Exercising discretion when awarding bonuses

14 January 2016

The recent High Court decision in Patural v DB Services (UK) Ltd is an illustration of the principles on which the courts will examine an employer’s exercise of their discretion in awarding bonuses.  The employee’s claim that his employer had exercised this discretion improperly in awarding him a smaller bonus than his colleagues was dismissed without proceeding to full trial.

The express terms of the employee’s contract distinguished between his discretionary bonus and the guaranteed awards of others. It stated that a discretionary award would be determined in a manner broadly consistent with his peers at similar levels of compensation and by taking into account any other factors the employer may determine as relevant. The Handbook also made clear that there was no contractual entitlement to a bonus and any award of such was at the absolute discretion of the employer, taking into account factors such as the Bank’s performance, individual contribution and the need to retain the employee in question.

In this context, the employee complained that, in respect of 2 bonus years, he received around only 1% of the profits he had earned – significantly less than the 8% and 11% received by two of his colleagues whose bonuses were calculated by reference to contractual formulae. Evidence was given by the HR department that such formulae were relatively rare within the Bank and that they were appropriate in the case of these two individuals given their particular importance to the Bank and the strong need to retain their services. Further, the decisions on the level of discretionary bonuses were heavily influenced by the overall performance of the Bank, the divisions and business units relevant to any particular individual, and the individual’s own personal performance.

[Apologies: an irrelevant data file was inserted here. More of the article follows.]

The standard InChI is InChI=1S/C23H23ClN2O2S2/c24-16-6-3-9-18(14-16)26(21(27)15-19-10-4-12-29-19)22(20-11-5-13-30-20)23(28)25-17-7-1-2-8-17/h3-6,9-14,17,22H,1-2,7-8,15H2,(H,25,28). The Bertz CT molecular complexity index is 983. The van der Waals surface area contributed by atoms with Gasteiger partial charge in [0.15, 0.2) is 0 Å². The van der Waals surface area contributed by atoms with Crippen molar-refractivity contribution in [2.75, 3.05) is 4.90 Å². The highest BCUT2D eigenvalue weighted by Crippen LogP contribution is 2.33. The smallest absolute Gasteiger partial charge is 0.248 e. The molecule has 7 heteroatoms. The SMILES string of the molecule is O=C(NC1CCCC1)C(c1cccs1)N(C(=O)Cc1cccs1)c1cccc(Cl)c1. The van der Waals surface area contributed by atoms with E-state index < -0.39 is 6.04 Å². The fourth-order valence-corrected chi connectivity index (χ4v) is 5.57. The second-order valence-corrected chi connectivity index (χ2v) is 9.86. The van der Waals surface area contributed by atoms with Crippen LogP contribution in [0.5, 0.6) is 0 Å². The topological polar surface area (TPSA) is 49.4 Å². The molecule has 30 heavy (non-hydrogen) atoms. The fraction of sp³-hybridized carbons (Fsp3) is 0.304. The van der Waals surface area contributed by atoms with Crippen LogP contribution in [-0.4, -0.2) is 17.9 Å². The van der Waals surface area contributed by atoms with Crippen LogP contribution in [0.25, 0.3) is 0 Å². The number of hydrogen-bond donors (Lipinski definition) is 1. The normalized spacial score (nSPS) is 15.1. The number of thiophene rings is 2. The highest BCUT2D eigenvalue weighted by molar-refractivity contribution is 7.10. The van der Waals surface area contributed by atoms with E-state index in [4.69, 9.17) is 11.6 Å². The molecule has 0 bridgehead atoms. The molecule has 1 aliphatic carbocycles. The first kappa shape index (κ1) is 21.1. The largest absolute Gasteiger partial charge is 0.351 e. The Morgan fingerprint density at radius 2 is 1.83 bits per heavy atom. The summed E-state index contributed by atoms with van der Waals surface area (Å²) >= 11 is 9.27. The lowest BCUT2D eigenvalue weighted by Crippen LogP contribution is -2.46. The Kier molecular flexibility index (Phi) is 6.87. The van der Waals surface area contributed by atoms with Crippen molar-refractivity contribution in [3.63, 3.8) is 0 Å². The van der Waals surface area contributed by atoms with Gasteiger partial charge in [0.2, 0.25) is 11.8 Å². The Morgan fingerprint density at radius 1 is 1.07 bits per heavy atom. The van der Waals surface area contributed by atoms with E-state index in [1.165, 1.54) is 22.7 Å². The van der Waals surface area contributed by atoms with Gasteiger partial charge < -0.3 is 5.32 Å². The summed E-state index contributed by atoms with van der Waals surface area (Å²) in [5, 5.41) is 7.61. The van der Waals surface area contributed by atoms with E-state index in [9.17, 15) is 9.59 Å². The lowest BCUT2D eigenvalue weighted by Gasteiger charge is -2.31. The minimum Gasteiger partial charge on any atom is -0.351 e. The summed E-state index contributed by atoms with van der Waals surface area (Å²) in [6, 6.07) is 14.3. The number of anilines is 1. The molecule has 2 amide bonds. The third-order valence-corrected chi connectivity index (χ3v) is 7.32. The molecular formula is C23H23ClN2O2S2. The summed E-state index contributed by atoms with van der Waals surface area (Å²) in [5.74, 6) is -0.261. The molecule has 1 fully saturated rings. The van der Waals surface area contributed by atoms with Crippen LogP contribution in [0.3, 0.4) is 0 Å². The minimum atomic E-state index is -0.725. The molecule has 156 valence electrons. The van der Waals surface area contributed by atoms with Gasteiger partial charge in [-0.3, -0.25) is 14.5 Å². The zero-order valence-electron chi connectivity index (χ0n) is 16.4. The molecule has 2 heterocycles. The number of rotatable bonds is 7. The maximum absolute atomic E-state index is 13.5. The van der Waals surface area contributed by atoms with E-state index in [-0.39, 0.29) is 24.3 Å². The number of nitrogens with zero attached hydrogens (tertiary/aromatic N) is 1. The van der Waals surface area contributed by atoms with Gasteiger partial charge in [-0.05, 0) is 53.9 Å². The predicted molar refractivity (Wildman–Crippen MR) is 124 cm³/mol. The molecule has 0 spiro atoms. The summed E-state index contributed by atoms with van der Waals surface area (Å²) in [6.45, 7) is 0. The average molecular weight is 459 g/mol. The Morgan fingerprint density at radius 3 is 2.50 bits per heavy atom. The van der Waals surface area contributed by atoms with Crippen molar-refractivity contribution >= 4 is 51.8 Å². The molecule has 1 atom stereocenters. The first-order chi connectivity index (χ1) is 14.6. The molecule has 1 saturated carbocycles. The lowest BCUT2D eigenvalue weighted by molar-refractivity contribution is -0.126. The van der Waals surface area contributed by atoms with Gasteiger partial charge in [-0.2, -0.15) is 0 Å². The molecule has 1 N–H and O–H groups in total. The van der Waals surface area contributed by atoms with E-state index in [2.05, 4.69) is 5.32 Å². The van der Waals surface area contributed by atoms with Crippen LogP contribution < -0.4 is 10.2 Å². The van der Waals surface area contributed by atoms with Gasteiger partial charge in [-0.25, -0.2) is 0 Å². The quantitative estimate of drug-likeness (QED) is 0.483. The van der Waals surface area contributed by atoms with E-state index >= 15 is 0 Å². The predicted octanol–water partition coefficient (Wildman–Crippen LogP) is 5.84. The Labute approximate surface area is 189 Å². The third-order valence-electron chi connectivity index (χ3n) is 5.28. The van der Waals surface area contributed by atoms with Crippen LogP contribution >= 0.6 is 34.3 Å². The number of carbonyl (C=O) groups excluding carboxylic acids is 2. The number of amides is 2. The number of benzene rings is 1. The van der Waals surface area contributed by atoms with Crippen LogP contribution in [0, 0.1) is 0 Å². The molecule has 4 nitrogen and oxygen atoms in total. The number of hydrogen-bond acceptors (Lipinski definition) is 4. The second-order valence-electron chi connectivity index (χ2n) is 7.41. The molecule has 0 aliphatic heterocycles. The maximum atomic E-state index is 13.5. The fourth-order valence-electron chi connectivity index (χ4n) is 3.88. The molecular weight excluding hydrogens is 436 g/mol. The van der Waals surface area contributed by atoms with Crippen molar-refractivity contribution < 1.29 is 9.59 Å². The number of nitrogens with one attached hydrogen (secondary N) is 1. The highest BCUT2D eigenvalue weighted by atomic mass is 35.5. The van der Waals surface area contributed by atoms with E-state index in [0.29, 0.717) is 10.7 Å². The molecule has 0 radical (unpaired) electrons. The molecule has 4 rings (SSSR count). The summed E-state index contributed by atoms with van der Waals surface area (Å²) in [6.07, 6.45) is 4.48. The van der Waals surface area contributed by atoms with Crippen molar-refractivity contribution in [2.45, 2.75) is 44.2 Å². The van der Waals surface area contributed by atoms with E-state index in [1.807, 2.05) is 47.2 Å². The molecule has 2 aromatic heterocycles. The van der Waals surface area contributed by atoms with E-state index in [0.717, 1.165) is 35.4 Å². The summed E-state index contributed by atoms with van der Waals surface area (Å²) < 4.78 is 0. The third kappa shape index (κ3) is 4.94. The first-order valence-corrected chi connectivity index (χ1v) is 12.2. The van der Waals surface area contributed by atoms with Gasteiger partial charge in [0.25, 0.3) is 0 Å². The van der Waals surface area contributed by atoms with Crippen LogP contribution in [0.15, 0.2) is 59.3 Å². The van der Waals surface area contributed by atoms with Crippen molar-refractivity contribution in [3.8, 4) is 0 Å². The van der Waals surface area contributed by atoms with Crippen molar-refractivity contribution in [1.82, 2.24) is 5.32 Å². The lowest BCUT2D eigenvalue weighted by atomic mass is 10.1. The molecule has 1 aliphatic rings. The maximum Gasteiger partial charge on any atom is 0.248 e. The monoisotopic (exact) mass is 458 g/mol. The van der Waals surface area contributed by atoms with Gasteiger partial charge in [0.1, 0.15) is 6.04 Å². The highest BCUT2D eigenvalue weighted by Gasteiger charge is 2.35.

The court had no hesitation in finding that, on proper construction, the express terms of the clause were truly discretionary and the employer was entitled to take into account factors which it deemed relevant in any particular bonus year. It then turned to the employee’s argument that his employer was under an implied obligation to act in good faith and not to exercise its discretion “arbitrarily, capriciously or inequitably”. The employee submitted that this obligation had been breached by virtue of the fact he received a significantly smaller bonus than his two colleagues.

In rejecting this argument, the court noted that the public law concept of ‘Wednesbury unreasonableness’ had been imported into the realm of employment law by the Supreme Court decision in Braganza v BP Shipping Limited [2015] when assessing an employer’s exercise of discretion. In essence, this requires an assessment of whether an employer: has taken into account matters which they ought to have taken into account or failed to take into account matters which they ought to have; or, has come to a conclusion which no reasonable employer could ever have come to. It was held that the evidence clearly showed that the decision to pay guaranteed bonuses based on formulae to the employee’s colleagues was rational and the factors used to determine the level of the discretionary bonus were reasonable and appropriate.

The employee also sought to raise the issue of reasonable expectations. He stated that, in interview, he had been told that a trader could expect to earn a bonus of 5% of what they earned for the Bank in a bad year and 10% in a good year. However, the court held that this argument was defeated by the fact his contract stated that it superseded any previous offers, but it also placed some reliance on “the obvious realities of the commercial environment in which the claimant was working and market practice” in coming to that view.

Employers should note that, following Braganza, the court may now review the reasonableness of their decision making in assessing whether they have exercised their discretion in an appropriate way. However, as Patural shows, if proper records are kept and rational evidence for the decision can be given, the court will not necessarily weigh that decision in fine scales. It is also reassuring for employers who have ‘whole agreement’ clauses in their employment contracts that the employee’s arguments in relation to his reasonable expectations of receiving a certain level of bonus, based on pre-contractual discussions, were given short shrift by the court.

Further information

Should you be affected or have any questions about the issues raised in this blog, please contact our employment team.

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